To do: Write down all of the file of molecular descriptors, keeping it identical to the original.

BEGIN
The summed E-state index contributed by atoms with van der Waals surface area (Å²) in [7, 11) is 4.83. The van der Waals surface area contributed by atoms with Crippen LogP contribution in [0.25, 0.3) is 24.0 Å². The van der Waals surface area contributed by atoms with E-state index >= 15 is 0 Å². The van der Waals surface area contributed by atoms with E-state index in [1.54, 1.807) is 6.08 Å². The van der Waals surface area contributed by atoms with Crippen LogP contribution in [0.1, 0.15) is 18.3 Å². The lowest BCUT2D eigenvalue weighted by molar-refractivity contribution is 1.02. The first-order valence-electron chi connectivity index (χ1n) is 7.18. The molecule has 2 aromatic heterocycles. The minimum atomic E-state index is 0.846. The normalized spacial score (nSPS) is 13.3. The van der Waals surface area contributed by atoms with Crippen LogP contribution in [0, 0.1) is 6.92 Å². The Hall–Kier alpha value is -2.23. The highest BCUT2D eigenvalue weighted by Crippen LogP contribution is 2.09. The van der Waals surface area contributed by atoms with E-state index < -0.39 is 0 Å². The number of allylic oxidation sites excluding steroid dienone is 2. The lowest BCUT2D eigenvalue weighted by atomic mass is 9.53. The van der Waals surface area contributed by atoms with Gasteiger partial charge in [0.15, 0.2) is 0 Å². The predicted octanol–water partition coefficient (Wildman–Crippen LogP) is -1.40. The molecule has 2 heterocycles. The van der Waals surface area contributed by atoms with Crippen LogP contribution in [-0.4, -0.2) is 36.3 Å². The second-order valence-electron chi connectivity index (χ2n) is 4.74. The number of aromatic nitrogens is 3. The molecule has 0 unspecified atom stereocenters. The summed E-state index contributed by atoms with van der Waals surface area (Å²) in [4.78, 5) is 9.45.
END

The summed E-state index contributed by atoms with van der Waals surface area (Å²) in [7, 11) is 4.83. The van der Waals surface area contributed by atoms with Crippen LogP contribution in [0.25, 0.3) is 24.0 Å². The van der Waals surface area contributed by atoms with E-state index >= 15 is 0 Å². The van der Waals surface area contributed by atoms with E-state index in [1.54, 1.807) is 6.08 Å². The van der Waals surface area contributed by atoms with Crippen LogP contribution in [0.1, 0.15) is 18.3 Å². The lowest BCUT2D eigenvalue weighted by molar-refractivity contribution is 1.02. The first-order valence-electron chi connectivity index (χ1n) is 7.18. The molecule has 2 aromatic heterocycles. The minimum atomic E-state index is 0.846. The normalized spacial score (nSPS) is 13.3. The van der Waals surface area contributed by atoms with Crippen LogP contribution in [0, 0.1) is 6.92 Å². The Hall–Kier alpha value is -2.23. The highest BCUT2D eigenvalue weighted by Crippen LogP contribution is 2.09. The van der Waals surface area contributed by atoms with E-state index < -0.39 is 0 Å². The number of allylic oxidation sites excluding steroid dienone is 2. The lowest BCUT2D eigenvalue weighted by atomic mass is 9.53. The van der Waals surface area contributed by atoms with Gasteiger partial charge in [0.15, 0.2) is 0 Å². The predicted octanol–water partition coefficient (Wildman–Crippen LogP) is -1.40. The molecule has 2 heterocycles. The van der Waals surface area contributed by atoms with Crippen LogP contribution in [-0.4, -0.2) is 36.3 Å². The second-order valence-electron chi connectivity index (χ2n) is 4.74. The number of aromatic nitrogens is 3. The molecule has 0 unspecified atom stereocenters. The summed E-state index contributed by atoms with van der Waals surface area (Å²) in [4.78, 5) is 9.45.